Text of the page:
Later on, the local fishing community that works closely with the organisation served us a home-cooked meal of fried fish and prawn biryani – it was delicious, and definitely left me wanting to come back for more.
By the time we were done with dinner, the watchers informed us that two turtles had come to the beach and were in the process of digging pits to lay eggs. Pakistan is home to five different species of marine turtles. The green turtle is the only species that nests in the country. They mature at the age of 25 and their average life span is approximately a 100 years. Around 2,500 to 3,000 green turtles come for nesting every year to Sandspit during the season, which starts in August and goes up to December, sometimes even till January. These turtles lay about 120 to 150 eggs at a time. Due to the low probability of these eggs hatching, coupled with their low survival rate, the increased incidents of being caught as by-catch and their illegal trade, they are now marked as an endangered species in the IUCN Red List of threatened species.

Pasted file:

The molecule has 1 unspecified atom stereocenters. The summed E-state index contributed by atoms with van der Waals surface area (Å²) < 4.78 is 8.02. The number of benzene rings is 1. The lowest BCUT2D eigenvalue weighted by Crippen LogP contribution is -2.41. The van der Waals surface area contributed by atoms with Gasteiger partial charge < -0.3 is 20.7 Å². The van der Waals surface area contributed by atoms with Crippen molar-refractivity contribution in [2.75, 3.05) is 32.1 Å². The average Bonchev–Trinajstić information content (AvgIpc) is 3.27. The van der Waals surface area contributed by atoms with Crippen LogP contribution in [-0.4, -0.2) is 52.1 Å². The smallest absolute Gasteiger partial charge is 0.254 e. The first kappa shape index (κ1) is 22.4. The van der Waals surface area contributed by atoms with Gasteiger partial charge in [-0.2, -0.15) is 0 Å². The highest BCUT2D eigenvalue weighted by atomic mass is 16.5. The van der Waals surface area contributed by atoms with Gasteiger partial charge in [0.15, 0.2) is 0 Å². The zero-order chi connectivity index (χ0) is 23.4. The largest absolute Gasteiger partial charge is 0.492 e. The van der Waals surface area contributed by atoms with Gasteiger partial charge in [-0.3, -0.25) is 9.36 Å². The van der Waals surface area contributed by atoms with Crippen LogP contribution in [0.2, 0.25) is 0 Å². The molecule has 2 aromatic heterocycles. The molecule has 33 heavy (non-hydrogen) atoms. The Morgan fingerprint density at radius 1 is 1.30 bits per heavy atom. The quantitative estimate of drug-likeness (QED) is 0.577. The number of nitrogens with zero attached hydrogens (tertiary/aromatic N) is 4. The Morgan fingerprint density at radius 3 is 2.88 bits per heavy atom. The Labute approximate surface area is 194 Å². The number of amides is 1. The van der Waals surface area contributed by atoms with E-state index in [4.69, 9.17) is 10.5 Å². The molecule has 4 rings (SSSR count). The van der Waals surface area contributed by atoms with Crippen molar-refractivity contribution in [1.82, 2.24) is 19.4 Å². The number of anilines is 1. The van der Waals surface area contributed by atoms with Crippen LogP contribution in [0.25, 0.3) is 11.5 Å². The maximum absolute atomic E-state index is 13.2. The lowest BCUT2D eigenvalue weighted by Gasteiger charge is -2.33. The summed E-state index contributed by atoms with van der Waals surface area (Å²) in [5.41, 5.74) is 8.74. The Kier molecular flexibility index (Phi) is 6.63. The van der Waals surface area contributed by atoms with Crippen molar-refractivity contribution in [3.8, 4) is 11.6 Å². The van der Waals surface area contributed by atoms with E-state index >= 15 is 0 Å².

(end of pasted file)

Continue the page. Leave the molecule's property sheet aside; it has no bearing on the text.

The two turtles that came for nesting were approximately 50 and 65 years of age respectively, as suggested by WWF-Pakistan’s marine expert. During this stage of nesting, the turtles are not to be disturbed, even by the use of light or excessive noise. However, once they had settled in and began laying eggs, the group went across to Sandspit beach and observed them nesting and closing their pits with their flippers.
This visit was a unique experience. But when it comes to increasing your knowledge about the local ecosystem that lives close to a large metropolitan city like Karachi, it was just the tip of the iceberg. It left me realising how little I know about Karachi and how revolutionary this short visit really was in highlighting that. So next time you are planning a trip, do consider going for a turtle watch. Get in touch with WWF-Pakistan through their social media and they will happily help you organise a similar visit.
All photos: Fatima Arif